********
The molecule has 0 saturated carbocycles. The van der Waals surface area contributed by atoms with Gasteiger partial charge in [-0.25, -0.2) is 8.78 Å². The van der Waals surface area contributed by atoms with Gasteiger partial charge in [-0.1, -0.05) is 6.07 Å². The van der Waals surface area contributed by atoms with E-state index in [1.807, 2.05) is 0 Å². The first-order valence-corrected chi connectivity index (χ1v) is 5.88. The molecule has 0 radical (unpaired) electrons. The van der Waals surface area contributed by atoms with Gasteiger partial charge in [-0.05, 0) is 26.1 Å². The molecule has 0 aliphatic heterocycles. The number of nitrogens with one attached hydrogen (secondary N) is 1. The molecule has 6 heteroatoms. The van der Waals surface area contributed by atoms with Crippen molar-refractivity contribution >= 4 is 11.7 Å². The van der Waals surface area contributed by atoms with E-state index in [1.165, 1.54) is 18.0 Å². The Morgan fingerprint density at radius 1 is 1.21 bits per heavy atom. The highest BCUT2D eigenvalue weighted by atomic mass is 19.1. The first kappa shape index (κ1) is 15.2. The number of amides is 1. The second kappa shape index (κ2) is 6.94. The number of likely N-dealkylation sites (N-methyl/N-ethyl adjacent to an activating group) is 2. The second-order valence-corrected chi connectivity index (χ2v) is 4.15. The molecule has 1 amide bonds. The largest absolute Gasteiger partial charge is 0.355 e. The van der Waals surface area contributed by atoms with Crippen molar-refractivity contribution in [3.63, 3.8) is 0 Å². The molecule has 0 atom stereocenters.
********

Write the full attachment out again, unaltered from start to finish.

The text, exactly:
The molecule has 0 saturated carbocycles. The van der Waals surface area contributed by atoms with Gasteiger partial charge in [-0.25, -0.2) is 8.78 Å². The van der Waals surface area contributed by atoms with Gasteiger partial charge in [-0.1, -0.05) is 6.07 Å². The van der Waals surface area contributed by atoms with E-state index in [1.807, 2.05) is 0 Å². The first-order valence-corrected chi connectivity index (χ1v) is 5.88. The molecule has 0 radical (unpaired) electrons. The van der Waals surface area contributed by atoms with Gasteiger partial charge in [-0.05, 0) is 26.1 Å². The molecule has 0 aliphatic heterocycles. The number of nitrogens with one attached hydrogen (secondary N) is 1. The molecule has 6 heteroatoms. The van der Waals surface area contributed by atoms with Crippen molar-refractivity contribution >= 4 is 11.7 Å². The van der Waals surface area contributed by atoms with E-state index in [1.165, 1.54) is 18.0 Å². The Morgan fingerprint density at radius 1 is 1.21 bits per heavy atom. The highest BCUT2D eigenvalue weighted by atomic mass is 19.1. The first kappa shape index (κ1) is 15.2. The number of amides is 1. The second kappa shape index (κ2) is 6.94. The number of likely N-dealkylation sites (N-methyl/N-ethyl adjacent to an activating group) is 2. The second-order valence-corrected chi connectivity index (χ2v) is 4.15. The molecule has 1 amide bonds. The largest absolute Gasteiger partial charge is 0.355 e. The van der Waals surface area contributed by atoms with Crippen molar-refractivity contribution in [3.63, 3.8) is 0 Å². The molecule has 0 atom stereocenters.